I have often fed my son while he’s lying on a wedge in his crib because he ate more and seemed more comfortable. Now that he’s older I position him so that his head is in the crook of my arm and his body stretches across my torso. It keeps him more upright and more stretched out.
Reflux is frequently diagnosed just based on parental reports of symptoms, but there are a few tests to confirm:
Barium Swallow Study (aka Upper GI): They mix a small amount of barium into the child’s food/milk and feed it to him while taking a series of fluoroscopic x-rays over about 15 minutes to track the barium’s path. You can get a false negative during this test because your child has to be having the reflux during the test. My son had this done and they actually tracked the barium going back up the esophagus a little bit, so reflux was confirmed.
pH Monitoring: A thin tube is inserted through the nose into the esophagus and left there for 24 hours. The tube measures the amount of acid that reaches the esophagus and the frequency of the problem. This can help determine if any respiratory problems are triggered by reflux.
Upper Endoscopy: This test can reveal the extent of damage caused by reflux. A flexible tube with lights and a camera is inserted into the child’s mouth into the esophagus, stomach, and duodenum, which is the first part of the small intestine. The doctor can take biopsies at different locations. This is the test to confirm Barrett’s Esophagus.
Reflux Medications:
There are 3 classes of medications: Antacids, Histamine-2 (H2) receptor antagonists, and Proton pump inhibitors (PPI).
Antacids: Maalox and Mylanta. These work great for immediate but short-term relief of symptoms. These neutralize the acid in the stomach rapidly but only last a few hours. These are not advisable for infants and children.
H2 Blockers: Zantac (randitine), Tagamet (cimetidine), Pepcid (famotidine), and Axid (nizatidine). H2 signals the stomach to make acid. Therefore, blocking the H2 receptors in acid producing cells in the stomach blocks the production of stomach acid. This category of drugs works within one hour and only lasts up to 12 hours. Also, most babies develop an insensitivity to this drug anywhere between 2 weeks to a few months and it ceases to control the pain from reflux.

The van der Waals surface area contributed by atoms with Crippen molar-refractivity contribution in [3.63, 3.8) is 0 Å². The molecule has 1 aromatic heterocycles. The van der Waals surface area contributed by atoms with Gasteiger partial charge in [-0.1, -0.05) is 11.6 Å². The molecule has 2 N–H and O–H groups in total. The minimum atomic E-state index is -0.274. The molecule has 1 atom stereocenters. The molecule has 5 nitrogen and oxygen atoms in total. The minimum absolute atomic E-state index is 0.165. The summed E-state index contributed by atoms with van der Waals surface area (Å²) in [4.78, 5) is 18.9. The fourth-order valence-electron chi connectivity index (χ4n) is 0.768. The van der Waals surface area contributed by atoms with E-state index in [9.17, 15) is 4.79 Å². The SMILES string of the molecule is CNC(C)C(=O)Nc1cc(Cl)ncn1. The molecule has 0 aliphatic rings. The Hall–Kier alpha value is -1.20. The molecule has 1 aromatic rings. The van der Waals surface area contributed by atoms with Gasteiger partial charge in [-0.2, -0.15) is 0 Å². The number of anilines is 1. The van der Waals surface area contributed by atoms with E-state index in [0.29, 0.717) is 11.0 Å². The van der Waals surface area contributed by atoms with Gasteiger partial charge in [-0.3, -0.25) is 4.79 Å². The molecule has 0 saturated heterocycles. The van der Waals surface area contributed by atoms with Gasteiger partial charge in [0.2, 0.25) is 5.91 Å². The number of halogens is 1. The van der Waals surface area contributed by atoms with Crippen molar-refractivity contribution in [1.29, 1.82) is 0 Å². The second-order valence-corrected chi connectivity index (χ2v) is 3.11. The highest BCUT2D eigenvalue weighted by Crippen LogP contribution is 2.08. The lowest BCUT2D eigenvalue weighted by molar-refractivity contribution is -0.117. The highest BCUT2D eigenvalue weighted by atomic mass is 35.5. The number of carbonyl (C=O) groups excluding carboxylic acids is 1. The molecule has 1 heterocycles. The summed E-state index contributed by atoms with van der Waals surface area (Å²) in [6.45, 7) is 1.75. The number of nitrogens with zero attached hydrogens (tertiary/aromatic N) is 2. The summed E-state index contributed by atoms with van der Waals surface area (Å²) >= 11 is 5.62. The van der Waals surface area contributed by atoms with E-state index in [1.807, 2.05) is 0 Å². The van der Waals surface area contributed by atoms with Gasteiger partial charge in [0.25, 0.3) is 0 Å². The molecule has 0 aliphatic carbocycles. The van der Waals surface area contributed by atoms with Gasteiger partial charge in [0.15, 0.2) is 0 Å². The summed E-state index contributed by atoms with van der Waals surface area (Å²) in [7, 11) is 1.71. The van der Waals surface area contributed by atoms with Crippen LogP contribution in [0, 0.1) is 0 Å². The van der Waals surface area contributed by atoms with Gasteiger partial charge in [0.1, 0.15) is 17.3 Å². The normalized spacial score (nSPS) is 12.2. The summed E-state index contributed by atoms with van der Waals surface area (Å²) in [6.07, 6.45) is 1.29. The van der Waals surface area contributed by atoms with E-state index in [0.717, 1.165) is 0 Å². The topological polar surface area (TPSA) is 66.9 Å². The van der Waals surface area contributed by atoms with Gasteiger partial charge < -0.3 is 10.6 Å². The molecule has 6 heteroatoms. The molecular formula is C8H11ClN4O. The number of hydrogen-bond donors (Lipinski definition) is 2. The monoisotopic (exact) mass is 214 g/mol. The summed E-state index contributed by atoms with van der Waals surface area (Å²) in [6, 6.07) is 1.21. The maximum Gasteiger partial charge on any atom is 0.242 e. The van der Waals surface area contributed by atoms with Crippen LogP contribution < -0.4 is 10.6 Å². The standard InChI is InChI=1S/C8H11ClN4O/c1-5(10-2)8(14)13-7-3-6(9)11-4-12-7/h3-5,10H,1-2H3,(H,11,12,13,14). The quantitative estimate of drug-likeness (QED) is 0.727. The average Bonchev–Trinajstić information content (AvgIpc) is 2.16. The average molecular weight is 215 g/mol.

PPI: Prevacid (lansoprazole), Nexium (esomeprazole), Prilosec (omeprazole), Aciphex (rabeprazole), and Protonix (pantoprazole). These reduce the production of acid in the stomach by acting on the cells in the stomach wall (called proton pumps) that make and release the acid. This is the newest category of reflux medication. It takes about 2 weeks to build up enough in your child’s system to be effective – the doctor will probably recommend staying on an antacid and/or H2 blocker until this kicks in. I believe lansoprazole is the only one that they give to infants, but not positive about that. 
Both the H2 blocker and the PPI medications require a prescription for a special compounded dosage for infants and needs to be refrigerated. There is a lot of debate that these medications become less effective after 2 weeks and they always write the prescription for a month. There is something called “Prevacid Fast Tabs” that you can get and dissolve yourself as needed, but according to my GI doctor, your child has to be over 16 lbs and my son is still nowhere near that.
***The H2 Blockers and PPI medications are very strong medications and you should never stop either cold turkey. It is necessary to wean off of these medications extremely slowly – over a month or more and always under the care of a doctor – because going off of either of there too quickly can cause a massive overproduction of acid which can be extremely painful and potentially damaging.***
Note: Overexpression of GABA, a common problem in people with DS, can cause reflux, both acid and nonacid in the esophagus.  Taking ginkgo to control overexpression of GABA may therefore help with reflux. See Ginkgo: The Hows and Whys for Down Syndrome for details. -Andi 
Nutritional Ways to Treat Reflux
Related Posts

Friday, September 16, 2011